A powerful reminder
Jews have had a difficult time countering the opinion that they did not resist the Nazis enough, even in the face of Casablanca's hero, Victor Laslow, and the heroics of Escape from Sobibor, a challenge of conscience as all German guards had to be killed in order for 600 Jews to escape. Defiance needs to be added to the list of powerful reminders that Jews defied the Nazis in numbers and spirit.
Daniel Craig, effacing any overt images of James Bond, plays Tuvia Bielski, leader of a rag-tag group of survivors in the Belarussian forest for years, and two other brothers (Liv Schreiber and Jamie Bell), who revenge the slaughter of their family and help hapless Jews by building a village. Although the encounters with the Germans tend to have the unreal simplicity of electronic games, the danger of living in the almost idealized forest is palpable, and the imminence of death is constant. An outbreak of typhus reminds us that this is no arbor romance out of Shakespeare.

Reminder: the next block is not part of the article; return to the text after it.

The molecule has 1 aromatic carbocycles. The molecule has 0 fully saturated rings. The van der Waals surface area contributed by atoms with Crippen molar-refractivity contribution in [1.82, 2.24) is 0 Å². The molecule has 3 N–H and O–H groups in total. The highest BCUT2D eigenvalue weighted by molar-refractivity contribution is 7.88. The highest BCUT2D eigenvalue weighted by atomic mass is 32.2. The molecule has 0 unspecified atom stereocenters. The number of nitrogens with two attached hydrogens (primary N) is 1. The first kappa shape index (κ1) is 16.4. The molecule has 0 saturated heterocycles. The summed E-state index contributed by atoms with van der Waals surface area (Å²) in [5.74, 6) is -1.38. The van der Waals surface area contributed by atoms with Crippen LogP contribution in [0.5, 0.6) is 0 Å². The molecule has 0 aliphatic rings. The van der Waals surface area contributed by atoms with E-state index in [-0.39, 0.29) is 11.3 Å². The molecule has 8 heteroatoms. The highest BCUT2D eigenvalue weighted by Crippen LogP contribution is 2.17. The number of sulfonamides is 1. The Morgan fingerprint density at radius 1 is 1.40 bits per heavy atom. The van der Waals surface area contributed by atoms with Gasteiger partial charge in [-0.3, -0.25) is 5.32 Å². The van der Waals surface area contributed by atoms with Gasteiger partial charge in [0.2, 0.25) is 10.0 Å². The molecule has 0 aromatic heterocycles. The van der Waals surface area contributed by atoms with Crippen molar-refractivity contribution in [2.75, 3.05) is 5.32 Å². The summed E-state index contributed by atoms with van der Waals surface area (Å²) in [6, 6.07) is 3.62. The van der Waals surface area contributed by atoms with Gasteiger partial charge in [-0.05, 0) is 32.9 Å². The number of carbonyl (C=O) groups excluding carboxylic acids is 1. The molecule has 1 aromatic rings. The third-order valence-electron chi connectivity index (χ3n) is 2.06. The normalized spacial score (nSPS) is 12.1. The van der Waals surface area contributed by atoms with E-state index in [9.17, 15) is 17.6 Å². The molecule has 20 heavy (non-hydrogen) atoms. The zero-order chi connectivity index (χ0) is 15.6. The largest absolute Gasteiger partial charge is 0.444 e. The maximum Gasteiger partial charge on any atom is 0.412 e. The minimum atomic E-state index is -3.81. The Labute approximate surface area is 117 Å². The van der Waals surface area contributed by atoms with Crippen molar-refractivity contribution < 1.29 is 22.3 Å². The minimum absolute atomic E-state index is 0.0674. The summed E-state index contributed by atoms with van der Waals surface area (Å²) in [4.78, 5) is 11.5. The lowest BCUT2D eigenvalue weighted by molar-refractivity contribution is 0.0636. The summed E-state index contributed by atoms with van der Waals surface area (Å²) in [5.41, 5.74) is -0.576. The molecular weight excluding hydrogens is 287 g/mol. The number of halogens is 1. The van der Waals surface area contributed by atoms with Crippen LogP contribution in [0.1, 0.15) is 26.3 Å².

At times it seems director/writer Edward Zwick tries to make a thriller out of a true story, thereby doing almost an injustice to the horror of the history. My own taste now, after seeing two other Holocaust stories this fall?Boy in the Striped Pajamas and The Reader?leads me to like best the simple fiction of Pyjamas, which figuratively embodies all the contradictions of heroism and cowardice in a small family of Germans no less. None can compare with Night and Fog, Alain Resnais' unremitting visual reminiscence of the horror juxtaposed with contemporary shots of historic bucolic death camps.
Defiance effectively relates the tumult and degradation of running from an enemy while entertaining with an almost Hollywood vision of a magical forest and enchanting visitors.